Motesolo’s characters are each burdened with a certain aspect of life that means one or more of them will connect with each and every one of us — be it matters of unemployment, being overworked, anxiety over dating, and even infidelity.
The game is supportive in every way with all these emotional strings to its story — but its polished presentation may still be its best element. The point-of-view changing when Ki-mo remembers feedback and tips from his best friend, Sechi, is consistently eye-catching; in fact, the cinematography is consistently brilliantly shot, and the lighting is especially appealing, making the cosy and aesthetically pleasing café location a sheer joy to look at all the time.
Motesolo: No Girfriend Since Birth is a surprise hit in my books, and one of my best games of 2021. I can’t put into words how much I appreciate the hilarity of its shockingly questionable love expert, Dr. Casano Namgyu. Play the game just for him, at the very least.
BUSTAFELLOWS was one of my most hyped visual novel releases for this year, and boy, did it deliver, ending up as one of my personal best games of 2021. While Cupid Parasite ended up being the superior otome out of the two — more on that later — as far as commercial otome releases of this year go, my one and only main gripe with BUSTAFELLOWS is simply how short the experience ended up being.
When comparing the length of its individual routes to other otome titles, it left a lot to be desired; I wanted to see more of the developing relationships between main character Teuta and the various love interests!
But where BUSTAFELLOWS did shine is in every other department. For starters, its presentation and style set itself apart from other localised, commercial otomes. Its modernised New York-inspired setting is presented with a snappy and aesthetically pleasing movie-like look — it even features teaser animations after each chapter ends. On top of that, the slick UI perpetuates the overall high-budget look of the game, and the whole experience is packed with brilliant details you can’t help but appreciate.
And backing this impressively glossy appearance is the engrossing, hard-hitting, criminal edge to the narrative premise — and, of course, bad boys with a lot more depth than you would have expected. It all results in BUSTAFELLOWS being able to please the masses in general, whether they favour romance or story as their primary appeal element.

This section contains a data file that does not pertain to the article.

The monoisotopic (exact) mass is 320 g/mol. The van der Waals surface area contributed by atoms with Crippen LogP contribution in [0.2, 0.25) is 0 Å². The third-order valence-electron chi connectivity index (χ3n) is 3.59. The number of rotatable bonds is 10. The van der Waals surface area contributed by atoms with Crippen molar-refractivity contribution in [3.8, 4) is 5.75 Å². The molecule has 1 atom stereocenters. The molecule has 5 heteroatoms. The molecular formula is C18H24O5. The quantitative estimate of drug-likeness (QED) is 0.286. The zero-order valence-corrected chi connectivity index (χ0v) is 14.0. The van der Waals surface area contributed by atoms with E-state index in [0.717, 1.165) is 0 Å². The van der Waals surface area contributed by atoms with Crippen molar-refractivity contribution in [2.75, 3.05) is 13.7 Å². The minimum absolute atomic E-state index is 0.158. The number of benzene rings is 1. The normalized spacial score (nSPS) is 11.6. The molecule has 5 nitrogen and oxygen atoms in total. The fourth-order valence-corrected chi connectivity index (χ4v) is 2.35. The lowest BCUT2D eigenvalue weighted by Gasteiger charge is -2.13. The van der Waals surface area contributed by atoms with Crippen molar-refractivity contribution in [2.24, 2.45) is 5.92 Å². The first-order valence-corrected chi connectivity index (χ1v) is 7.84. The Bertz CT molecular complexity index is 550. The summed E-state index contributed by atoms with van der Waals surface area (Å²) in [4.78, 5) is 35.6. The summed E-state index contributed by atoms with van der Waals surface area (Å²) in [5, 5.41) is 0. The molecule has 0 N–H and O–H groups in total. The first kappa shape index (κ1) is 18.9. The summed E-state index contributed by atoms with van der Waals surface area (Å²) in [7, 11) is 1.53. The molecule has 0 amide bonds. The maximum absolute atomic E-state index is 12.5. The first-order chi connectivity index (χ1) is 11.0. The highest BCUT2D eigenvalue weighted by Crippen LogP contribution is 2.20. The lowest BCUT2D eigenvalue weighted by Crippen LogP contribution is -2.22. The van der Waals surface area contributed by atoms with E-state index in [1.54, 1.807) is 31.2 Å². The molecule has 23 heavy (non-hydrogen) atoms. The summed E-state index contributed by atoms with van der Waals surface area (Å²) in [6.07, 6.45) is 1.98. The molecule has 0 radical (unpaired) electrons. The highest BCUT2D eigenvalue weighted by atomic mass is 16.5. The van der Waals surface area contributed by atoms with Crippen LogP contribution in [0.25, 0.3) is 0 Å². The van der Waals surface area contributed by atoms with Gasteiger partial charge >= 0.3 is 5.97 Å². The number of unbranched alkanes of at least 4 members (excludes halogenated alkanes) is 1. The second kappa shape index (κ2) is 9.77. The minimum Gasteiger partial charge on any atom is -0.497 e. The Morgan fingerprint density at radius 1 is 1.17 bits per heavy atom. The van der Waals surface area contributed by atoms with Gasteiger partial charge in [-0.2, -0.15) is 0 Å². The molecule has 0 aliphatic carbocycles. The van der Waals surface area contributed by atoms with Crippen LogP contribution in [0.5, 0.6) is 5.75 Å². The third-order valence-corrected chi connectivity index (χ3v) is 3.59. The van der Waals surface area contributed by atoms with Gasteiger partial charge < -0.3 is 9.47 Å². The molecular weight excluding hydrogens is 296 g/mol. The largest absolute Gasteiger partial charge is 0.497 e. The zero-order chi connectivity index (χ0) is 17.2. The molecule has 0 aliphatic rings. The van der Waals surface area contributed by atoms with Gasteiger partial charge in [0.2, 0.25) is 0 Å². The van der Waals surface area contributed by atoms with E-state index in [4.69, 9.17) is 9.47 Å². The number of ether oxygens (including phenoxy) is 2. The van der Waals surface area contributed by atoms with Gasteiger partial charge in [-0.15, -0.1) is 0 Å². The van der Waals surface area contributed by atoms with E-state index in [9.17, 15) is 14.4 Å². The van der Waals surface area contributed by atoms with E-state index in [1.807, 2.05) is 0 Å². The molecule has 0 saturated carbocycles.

The compliments won’t stop there, as far as the characters are concerned. Teuta ticks a number of boxes as an ideal and impressive heroine. She’s voiced, she’s a rare example of a main character holding down a job and being of a slightly older age than we usually see in this kind of game, and she has a solid existing support network outside of the love interests’ group dynamic.
Her unique ability to time jump has her rescuing her partners instead of vice-versa for a change. And speaking of the group dynamic, the game touches upon various, compelling themes, such as poverty, defamation, and gun violence. The high-stakes and tension of it all is nicely broken up by many segments depicting Teuta and her love interests kicking back together in humorous and feel-good scenarios.
It’s unexpectedly wholesome and feels almost family-oriented despite the many moments of bloodshed, death and emotional turmoil in its routes. But best yet is how the routes are uniquely split up into two “sides” — with the “A-side” being the character route and the “B-side” being the fluffy and shorter prologue. It provides a happy medium of representing life’s ups and downs with a relatable main character you can’t help but support, an emotionally captivating narrative, and a slick and cool style in its presentation.